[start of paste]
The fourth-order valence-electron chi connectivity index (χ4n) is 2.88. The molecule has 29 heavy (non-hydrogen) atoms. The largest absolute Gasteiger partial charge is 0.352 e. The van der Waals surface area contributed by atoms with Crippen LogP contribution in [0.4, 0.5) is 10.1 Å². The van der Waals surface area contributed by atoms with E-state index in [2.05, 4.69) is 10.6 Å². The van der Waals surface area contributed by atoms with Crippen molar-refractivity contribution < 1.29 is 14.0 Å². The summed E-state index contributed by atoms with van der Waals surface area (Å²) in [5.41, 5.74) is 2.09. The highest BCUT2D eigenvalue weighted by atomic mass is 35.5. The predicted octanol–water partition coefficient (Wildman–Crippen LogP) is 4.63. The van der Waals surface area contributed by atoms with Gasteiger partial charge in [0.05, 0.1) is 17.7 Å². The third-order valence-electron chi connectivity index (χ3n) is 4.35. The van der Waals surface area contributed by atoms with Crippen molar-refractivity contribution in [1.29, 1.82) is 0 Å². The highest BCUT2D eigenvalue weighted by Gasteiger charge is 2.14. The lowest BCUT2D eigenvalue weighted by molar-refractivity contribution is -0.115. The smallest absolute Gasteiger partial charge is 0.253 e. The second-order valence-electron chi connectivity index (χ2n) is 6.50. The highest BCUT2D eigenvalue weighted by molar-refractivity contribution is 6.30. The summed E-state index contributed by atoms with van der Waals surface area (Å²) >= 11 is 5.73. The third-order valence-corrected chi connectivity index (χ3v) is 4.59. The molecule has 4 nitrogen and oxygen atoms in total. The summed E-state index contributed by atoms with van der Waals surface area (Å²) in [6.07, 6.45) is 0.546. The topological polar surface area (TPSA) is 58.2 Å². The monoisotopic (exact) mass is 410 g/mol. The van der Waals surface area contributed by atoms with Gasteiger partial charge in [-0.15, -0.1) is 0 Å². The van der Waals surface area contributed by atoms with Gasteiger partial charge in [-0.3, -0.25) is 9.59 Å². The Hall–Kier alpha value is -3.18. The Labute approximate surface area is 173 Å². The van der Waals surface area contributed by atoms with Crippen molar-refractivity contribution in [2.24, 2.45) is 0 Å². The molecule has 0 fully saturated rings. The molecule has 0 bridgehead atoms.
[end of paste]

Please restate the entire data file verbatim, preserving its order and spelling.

The fourth-order valence-electron chi connectivity index (χ4n) is 2.88. The molecule has 29 heavy (non-hydrogen) atoms. The largest absolute Gasteiger partial charge is 0.352 e. The van der Waals surface area contributed by atoms with Crippen LogP contribution in [0.4, 0.5) is 10.1 Å². The van der Waals surface area contributed by atoms with E-state index in [2.05, 4.69) is 10.6 Å². The van der Waals surface area contributed by atoms with Crippen molar-refractivity contribution < 1.29 is 14.0 Å². The summed E-state index contributed by atoms with van der Waals surface area (Å²) in [5.41, 5.74) is 2.09. The highest BCUT2D eigenvalue weighted by atomic mass is 35.5. The predicted octanol–water partition coefficient (Wildman–Crippen LogP) is 4.63. The van der Waals surface area contributed by atoms with Gasteiger partial charge in [0.05, 0.1) is 17.7 Å². The third-order valence-electron chi connectivity index (χ3n) is 4.35. The van der Waals surface area contributed by atoms with Crippen molar-refractivity contribution in [1.29, 1.82) is 0 Å². The highest BCUT2D eigenvalue weighted by Gasteiger charge is 2.14. The lowest BCUT2D eigenvalue weighted by molar-refractivity contribution is -0.115. The smallest absolute Gasteiger partial charge is 0.253 e. The second-order valence-electron chi connectivity index (χ2n) is 6.50. The highest BCUT2D eigenvalue weighted by molar-refractivity contribution is 6.30. The summed E-state index contributed by atoms with van der Waals surface area (Å²) >= 11 is 5.73. The third-order valence-corrected chi connectivity index (χ3v) is 4.59. The molecule has 4 nitrogen and oxygen atoms in total. The summed E-state index contributed by atoms with van der Waals surface area (Å²) in [6.07, 6.45) is 0.546. The topological polar surface area (TPSA) is 58.2 Å². The monoisotopic (exact) mass is 410 g/mol. The van der Waals surface area contributed by atoms with Gasteiger partial charge in [-0.15, -0.1) is 0 Å². The van der Waals surface area contributed by atoms with Gasteiger partial charge in [-0.3, -0.25) is 9.59 Å². The Hall–Kier alpha value is -3.18. The Labute approximate surface area is 173 Å². The van der Waals surface area contributed by atoms with Crippen molar-refractivity contribution in [2.24, 2.45) is 0 Å². The molecule has 0 fully saturated rings. The molecule has 0 bridgehead atoms.